Want to Earn More Money With Your Blog? Avoid These 5 Rookie Mistakes
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By Holly Reisem Hanna
When I started blogging blogging in 2009, I had a clear idea of how I wanted to monetize my site, what I was going to write about, and how I planned to execute it all. But even though I had a clear cut plan in place, I still made some rookie mistakes. Not only did these rookie blogging mistakes slow down my earning potential, they also slowed down my overall growth and traffic.
Here are 5 rookie blogging mistakes to avoid, if you want to earn money from your blog quickly.
When I first started out I had very linear thinking when it came to blog monetization. However, I quickly learned that if I was going to make it as a blogger, I needed to diversify my income streams. Which meant that I needed to think and act more like a marketer – “How can I make money from this blog post I just wrote”?
Since all of my content is free on the site (besides my e-book), I had to figure out ways for my free content to make me money. So I included other revenue streams like affiliate marketing and sponsorships to my repertoire. Recommending and referring products and services that I personally believe in is a great way to generate revenue, while keeping the site free of too many banner advertisements. Along with adding additional revenue streams, I also looked at how I could monetize each post, and included clear call to actions when I wanted a reader to take action.
A word of caution. You need to be judicious with what you’re promoting, as well as you need to fully disclose your relationship if you’re gaining financially from it. Your relationship with your readers will always be your bread and butter, without trust and respect you’ll lose readers, traffic, and in the end money.
One additional note. You maybe curious on how I monetized this post, so let me show you exactly how I did it. I included one affiliate link, noted below. I linked to two relevant articles that contain strong affiliate and referral links. And lastly, I linked to my e-book.
I first learned about this in Holly Klaassen’s e-book, 50 SEO Secrets for Mom Entrepreneurs (affiliate link). You probably know that when another website links to your content it’s good for your SEO, because Google awards “link juice” (think about this as a vote of confidence in your content). The more “link juice” that you have, the higher Google ranks your content in search results – which ultimately means more organic traffic to your blog.
But did you know you can give your own site a little “link juice” by interlinking your own content? What this means in plain English is, that you link keywords and phrases in your most current blog post to older content on your blog. Not only is this good for SEO, but it keeps visitors on your site longer, and makes it more likely for a conversion to be made.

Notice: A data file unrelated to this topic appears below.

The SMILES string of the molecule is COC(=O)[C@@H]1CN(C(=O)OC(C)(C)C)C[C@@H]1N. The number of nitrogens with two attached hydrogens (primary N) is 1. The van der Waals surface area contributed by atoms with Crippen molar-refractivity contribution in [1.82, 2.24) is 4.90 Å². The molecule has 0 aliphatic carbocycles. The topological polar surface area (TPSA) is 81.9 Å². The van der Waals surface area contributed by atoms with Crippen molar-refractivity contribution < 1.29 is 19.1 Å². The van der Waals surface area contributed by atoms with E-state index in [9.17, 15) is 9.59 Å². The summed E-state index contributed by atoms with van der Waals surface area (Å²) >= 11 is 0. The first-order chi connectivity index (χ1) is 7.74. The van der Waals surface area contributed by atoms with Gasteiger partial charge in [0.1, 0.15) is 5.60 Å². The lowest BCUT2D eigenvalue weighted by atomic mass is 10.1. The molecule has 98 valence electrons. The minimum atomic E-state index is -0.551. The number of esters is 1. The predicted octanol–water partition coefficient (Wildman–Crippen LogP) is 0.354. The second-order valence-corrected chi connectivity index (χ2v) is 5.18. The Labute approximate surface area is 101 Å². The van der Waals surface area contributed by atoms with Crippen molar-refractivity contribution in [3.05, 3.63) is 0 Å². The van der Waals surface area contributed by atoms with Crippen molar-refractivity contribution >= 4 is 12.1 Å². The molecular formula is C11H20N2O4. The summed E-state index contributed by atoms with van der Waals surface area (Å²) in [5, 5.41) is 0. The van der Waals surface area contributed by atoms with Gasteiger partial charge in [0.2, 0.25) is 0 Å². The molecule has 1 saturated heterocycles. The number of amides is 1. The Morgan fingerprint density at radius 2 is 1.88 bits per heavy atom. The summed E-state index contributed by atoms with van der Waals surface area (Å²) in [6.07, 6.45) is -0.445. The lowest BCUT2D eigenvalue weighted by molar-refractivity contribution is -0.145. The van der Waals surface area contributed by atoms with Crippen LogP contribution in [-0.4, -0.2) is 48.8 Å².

Since I neglected interlinking when I first started blogging, I tend to go through a few old blog posts each week and interlink them, along with updating outdated info and adding images. It’s never to late to refresh your content and have it make money for you.
Flying by the Seat of Your Pants:
While I had loose goals in my head on what I wanted to do with my blog, I didn’t have clear cut, concrete, goals written down on paper. Because I didn’t have a written roadmap in place, I wasn’t able to monitor what I was doing. Flying by the seat of my pants worked to a point, but it didn’t allow me to take my blog to the next level.
As a blogger you need to think like a business woman, which includes having a marketing plan and learning how to evaluate your promotional efforts. This is also holds true for your financials, set specific monetary goals and create a plan on how you’re going achieve them. If you don’t have these in place you’ll plateau and become discouraged – you may even decide to throw in the towel, which happens to a lot of bloggers.
When I first started blogging, I figured I didn’t need to use images with my blog posts due to the professional and educational nature of my niche. After all, what was I going to take photos of… my desk? It’s not like I was traveling to exotic locales that would make for good scenery.
But what I quickly learned is that humans are visual creatures.
One image alone can evoke thousands of emotions – just look at the success of the visual social networks like Pinterest, Instagram and Flickr. Having images in your blog post can help to grab a reader’s attention, enhance and break up your text, as well as support your point. It’s also been shown that social media updates that contain images tend to be shared and liked more (which means more traffic to your blog). It’s also good for your SEO (remember to use your alt tags) and it just looks more professional.
Look at any high traffic, popular blog on the web and there’s one thing that you’ll notice – great formatting. While I wasn’t terrible at this aspect when I started, my blog posts definitely needed some improvement.
Let’s start with the basics, writing for the web is different than writing for print. Many readers are generally searching for a specific answer to a question or problem, which means their time is limited, so it’s important that you get to the point quickly.
Make your articles scannable by using sub headers, bullet points, and numbered lists. And remember to include lots of space and short sentences and paragraphs. Large chunks of text means individuals have to sift through lots of information to find what they’re looking for. Make it easy on your readers to find what they’re looking for.
By having information that is well presented, you keep readers on the site for a longer period of time, as well as repeat and word of mouth visitors. And more visitors equal mote traffic, which means more money.
What rookie blogging mistakes have you made? Do you have any other tips for earning money with your blog?